Notices for service disruptions You must notify customers/users when there is a disruption (or when you expect one) in service for people with disabilities. (e.g. a wheelchair-accessible washroom becomes unavailable due to plumbing repairs, or the elevator is scheduled for regular maintenance) Your employer (or your client if you are currently placed on contract) will have a policy for how to do this. Ask your supervisor. A business must: Notify a reasonable time in advance, where possible. Post notifications where they are visible and likely to be seen. Describe why the service is not available, and state the anticipated duration of the disruption. Direct users to alternate facilities or services, where they are available.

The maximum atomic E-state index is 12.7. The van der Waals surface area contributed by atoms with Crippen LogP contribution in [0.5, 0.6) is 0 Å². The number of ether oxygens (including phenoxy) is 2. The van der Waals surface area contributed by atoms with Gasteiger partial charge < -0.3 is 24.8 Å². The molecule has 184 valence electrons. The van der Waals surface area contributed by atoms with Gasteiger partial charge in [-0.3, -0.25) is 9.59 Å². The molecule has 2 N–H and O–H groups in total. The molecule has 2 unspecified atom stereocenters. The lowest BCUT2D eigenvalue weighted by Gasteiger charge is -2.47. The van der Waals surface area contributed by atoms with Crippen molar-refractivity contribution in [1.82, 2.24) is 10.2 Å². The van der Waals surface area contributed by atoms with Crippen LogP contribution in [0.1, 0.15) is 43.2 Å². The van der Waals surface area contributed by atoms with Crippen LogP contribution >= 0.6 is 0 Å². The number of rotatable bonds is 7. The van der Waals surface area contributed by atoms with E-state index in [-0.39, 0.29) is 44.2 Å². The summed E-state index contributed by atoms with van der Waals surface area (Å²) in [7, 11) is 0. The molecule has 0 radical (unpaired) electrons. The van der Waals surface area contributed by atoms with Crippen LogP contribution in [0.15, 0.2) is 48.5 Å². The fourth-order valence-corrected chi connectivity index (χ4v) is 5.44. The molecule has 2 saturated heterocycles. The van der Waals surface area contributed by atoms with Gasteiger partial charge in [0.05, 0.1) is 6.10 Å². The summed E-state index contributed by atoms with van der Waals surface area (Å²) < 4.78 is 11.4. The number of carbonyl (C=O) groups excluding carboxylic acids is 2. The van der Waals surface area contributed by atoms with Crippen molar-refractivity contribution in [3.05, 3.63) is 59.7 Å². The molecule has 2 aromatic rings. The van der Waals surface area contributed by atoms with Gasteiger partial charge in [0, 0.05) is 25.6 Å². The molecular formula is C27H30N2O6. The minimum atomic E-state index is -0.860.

Alternate formats for materials & publications All information provided to clients and colleagues must be available in alternate formats which take into account their disability. The best way to do this is to consult with the person and agree on how to do this. Making a document accessible might include: Reading it out loud to the person, if this is appropriate. ing it to the person so that it can be read by that persons text-to-speech software or displayed on a magnifying screen. Printing it out in large print format (check first re the print size the client prefers) Other solutions – the person with the disability will likely know what will work best for them.
Thank you Thank you for participating in this training. If you have any questions about AODA, and how it affects TES or you, contact your recruiter.